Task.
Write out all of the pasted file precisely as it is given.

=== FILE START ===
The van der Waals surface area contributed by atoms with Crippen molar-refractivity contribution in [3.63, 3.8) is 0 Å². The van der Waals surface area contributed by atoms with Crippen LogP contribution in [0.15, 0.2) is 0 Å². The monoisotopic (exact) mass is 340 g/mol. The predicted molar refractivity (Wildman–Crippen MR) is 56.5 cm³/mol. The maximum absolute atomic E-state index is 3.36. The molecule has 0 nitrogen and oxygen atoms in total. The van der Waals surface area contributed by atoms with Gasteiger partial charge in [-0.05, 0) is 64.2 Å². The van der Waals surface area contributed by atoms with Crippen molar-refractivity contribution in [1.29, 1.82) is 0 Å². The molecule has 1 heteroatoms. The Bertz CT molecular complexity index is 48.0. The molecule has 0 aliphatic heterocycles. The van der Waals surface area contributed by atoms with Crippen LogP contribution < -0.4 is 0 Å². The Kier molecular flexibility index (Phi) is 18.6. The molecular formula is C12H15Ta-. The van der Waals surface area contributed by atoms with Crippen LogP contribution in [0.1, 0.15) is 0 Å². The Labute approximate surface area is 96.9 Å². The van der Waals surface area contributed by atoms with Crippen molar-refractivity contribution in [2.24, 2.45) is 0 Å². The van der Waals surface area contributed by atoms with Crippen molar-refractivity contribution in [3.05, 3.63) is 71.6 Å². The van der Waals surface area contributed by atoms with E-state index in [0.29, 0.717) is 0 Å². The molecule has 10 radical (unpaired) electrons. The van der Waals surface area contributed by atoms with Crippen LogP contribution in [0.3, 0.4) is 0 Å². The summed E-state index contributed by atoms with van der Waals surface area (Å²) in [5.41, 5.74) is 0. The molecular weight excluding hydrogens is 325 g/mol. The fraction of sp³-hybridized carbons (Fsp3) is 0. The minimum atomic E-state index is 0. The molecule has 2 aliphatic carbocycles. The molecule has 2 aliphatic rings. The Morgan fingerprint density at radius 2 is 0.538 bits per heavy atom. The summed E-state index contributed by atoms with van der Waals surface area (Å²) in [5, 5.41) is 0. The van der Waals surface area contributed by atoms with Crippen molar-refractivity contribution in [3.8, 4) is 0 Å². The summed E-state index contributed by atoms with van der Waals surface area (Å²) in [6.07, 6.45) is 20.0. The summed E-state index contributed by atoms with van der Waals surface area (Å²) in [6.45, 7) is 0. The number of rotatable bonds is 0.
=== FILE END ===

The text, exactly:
The van der Waals surface area contributed by atoms with Crippen molar-refractivity contribution in [3.63, 3.8) is 0 Å². The van der Waals surface area contributed by atoms with Crippen LogP contribution in [0.15, 0.2) is 0 Å². The monoisotopic (exact) mass is 340 g/mol. The predicted molar refractivity (Wildman–Crippen MR) is 56.5 cm³/mol. The maximum absolute atomic E-state index is 3.36. The molecule has 0 nitrogen and oxygen atoms in total. The van der Waals surface area contributed by atoms with Gasteiger partial charge in [-0.05, 0) is 64.2 Å². The van der Waals surface area contributed by atoms with Crippen molar-refractivity contribution in [1.29, 1.82) is 0 Å². The molecule has 1 heteroatoms. The Bertz CT molecular complexity index is 48.0. The molecule has 0 aliphatic heterocycles. The van der Waals surface area contributed by atoms with Crippen LogP contribution < -0.4 is 0 Å². The Kier molecular flexibility index (Phi) is 18.6. The molecular formula is C12H15Ta-. The van der Waals surface area contributed by atoms with Crippen LogP contribution in [0.1, 0.15) is 0 Å². The Labute approximate surface area is 96.9 Å². The van der Waals surface area contributed by atoms with Crippen molar-refractivity contribution in [2.24, 2.45) is 0 Å². The van der Waals surface area contributed by atoms with Crippen molar-refractivity contribution in [3.05, 3.63) is 71.6 Å². The van der Waals surface area contributed by atoms with E-state index in [0.29, 0.717) is 0 Å². The molecule has 10 radical (unpaired) electrons. The van der Waals surface area contributed by atoms with Crippen LogP contribution in [0.3, 0.4) is 0 Å². The summed E-state index contributed by atoms with van der Waals surface area (Å²) in [5.41, 5.74) is 0. The molecular weight excluding hydrogens is 325 g/mol. The fraction of sp³-hybridized carbons (Fsp3) is 0. The minimum atomic E-state index is 0. The molecule has 2 aliphatic carbocycles. The molecule has 2 aliphatic rings. The Morgan fingerprint density at radius 2 is 0.538 bits per heavy atom. The summed E-state index contributed by atoms with van der Waals surface area (Å²) in [5, 5.41) is 0. The van der Waals surface area contributed by atoms with Crippen molar-refractivity contribution in [3.8, 4) is 0 Å². The summed E-state index contributed by atoms with van der Waals surface area (Å²) in [6.07, 6.45) is 20.0. The summed E-state index contributed by atoms with van der Waals surface area (Å²) in [6.45, 7) is 0. The number of rotatable bonds is 0.